History of the Horn Book, by Tuer, 1979, reprint of the 1897 original. Cloth hardcover with dust jacket. Bookplate but otherwise most decent. Originally a horn book was a printed sheet affixed to a wooden back and covered with a thin sheet of horn – thin enough to read through – which protected the page from the Grubby and Destructive hands of Children. With time, many began to refer to any child’s ABC book or primer as a horn book. Once there were millions of the genuine article, horn and all, but now they are scarce. The passenger pigeon of books? If they were so rare in 1897, what are they now? Have more been discovered? The author of this book knew of so few copies that each almost has its own biography. Just the kind of specialized, obscure reference book that so delights.
A New History Of Stereotyping, Kubler, 1941. Hardcover. Another fairly comprehensive book about printing history. In good condition. A secret surprise inside: a loose sheet of blue paper on the letterhead of the Certidied Dry Mat Corporation in New York, which ends with “Please grant me the pleasure of accepting this volume, together with my heartiest good wishes. Yours respectfully, George Kubler” with what I assume is a printed signature. Lots of history, lots of photographs, lots of drawings. This book is notable for the amount of space and illustrations devoted to would-be replacements of stereotype machines which the author scornfully derides. Since many of these machines never made it into commercial use, they may not be as well documented in other History Of Stereotyping books I have seen. Entertaining!
The Life Of The Book, by Lehmann–Haupt, 1957. Cloth hardcover with dust jacket. Nice condition. “How the book is written, published, printed, sold, and read.” Doesn’t seem to include “made into a cute end table by some yahoo with a glue gun.” Don’t get me started. I’m an old curmudgeon who likes books as books, and I hate to see pretty old books made into handbags when they could have been in my library. Wait, I have too many books already. Well, après moi le deluge, right? This small book is a gem. Some history and some advice on getting published and on collecting. I can’t let this go without a lengthy but marvelous quotation. ” The interesting and important thing about the public library in America is that it offers free reading facilities and a great number of varied services to every member of the community, young or old, rich or poor, regardless of race, color, or creed. Its doors are open to the highly educated as well as to the average reader, to the citizen and the immigrant, to persons in search of practical or special information as well as to those who wish to broaden their education generally and enrich their minds. The public library is host to the person who wishes to while away an idle hour as well as to the professional author and the scholar. Every day many thousands of people in the United States use their public library without ever realizing how privileged they are in comparison with the citizens of many other countries.” Can I get an amen? Maybe I can’t let this one go…I owe all that I am to a library and to librarians and this little volume is a beautiful love poem to the book.Edit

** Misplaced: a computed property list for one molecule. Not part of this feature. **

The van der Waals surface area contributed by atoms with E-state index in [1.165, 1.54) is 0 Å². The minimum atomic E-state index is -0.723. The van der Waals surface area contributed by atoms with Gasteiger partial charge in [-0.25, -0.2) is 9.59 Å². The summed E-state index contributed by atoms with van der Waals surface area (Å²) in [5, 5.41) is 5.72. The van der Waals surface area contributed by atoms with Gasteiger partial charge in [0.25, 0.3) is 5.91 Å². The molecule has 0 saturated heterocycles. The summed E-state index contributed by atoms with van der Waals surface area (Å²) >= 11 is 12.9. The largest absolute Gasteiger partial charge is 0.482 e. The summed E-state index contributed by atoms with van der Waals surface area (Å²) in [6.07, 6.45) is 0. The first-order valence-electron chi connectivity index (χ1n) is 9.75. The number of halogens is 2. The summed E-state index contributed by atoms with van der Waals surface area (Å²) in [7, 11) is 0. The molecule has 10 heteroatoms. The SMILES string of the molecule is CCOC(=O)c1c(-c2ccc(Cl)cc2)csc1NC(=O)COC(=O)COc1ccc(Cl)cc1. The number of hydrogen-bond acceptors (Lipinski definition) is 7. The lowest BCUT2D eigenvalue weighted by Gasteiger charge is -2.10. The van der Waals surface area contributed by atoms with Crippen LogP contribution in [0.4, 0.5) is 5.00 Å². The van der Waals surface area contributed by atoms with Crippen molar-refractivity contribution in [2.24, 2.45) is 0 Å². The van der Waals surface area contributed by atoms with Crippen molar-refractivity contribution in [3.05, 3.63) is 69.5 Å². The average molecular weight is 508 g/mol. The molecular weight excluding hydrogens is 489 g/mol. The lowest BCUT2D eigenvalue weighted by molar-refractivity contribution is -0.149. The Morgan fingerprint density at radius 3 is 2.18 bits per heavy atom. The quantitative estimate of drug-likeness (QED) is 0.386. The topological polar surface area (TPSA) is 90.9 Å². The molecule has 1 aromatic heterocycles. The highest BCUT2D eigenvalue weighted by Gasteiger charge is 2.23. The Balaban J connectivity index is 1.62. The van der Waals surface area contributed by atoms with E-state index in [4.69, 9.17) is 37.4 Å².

The Art of The Book, by Ede, 1951. Cloth hardcover with dust jacket. “Fifty separate contributions by authorities from various countries …headings Type Design and Lettering, Printing the Text, Illustration and Graphic Reproduction (Including Dust Jackets), Commercial Binding, and Hand Binding.” Many great illustrations in a largish book, including whole page reproductions and gorgeous as-in-Gaw-Jess fine leather bindings. Like Itchikoo Park, it’s all too beautiful.
Basic Bookbinding, by Lewis, 1957. Sewn paperback binding. Surprisingly detailed descriptions and illustrations of tools and techniques for the novice, but even the experienced binder might learn something new. For me, it was the trick for positioning large pasted sheets exactly. If you have to start somewhere, you could do worse.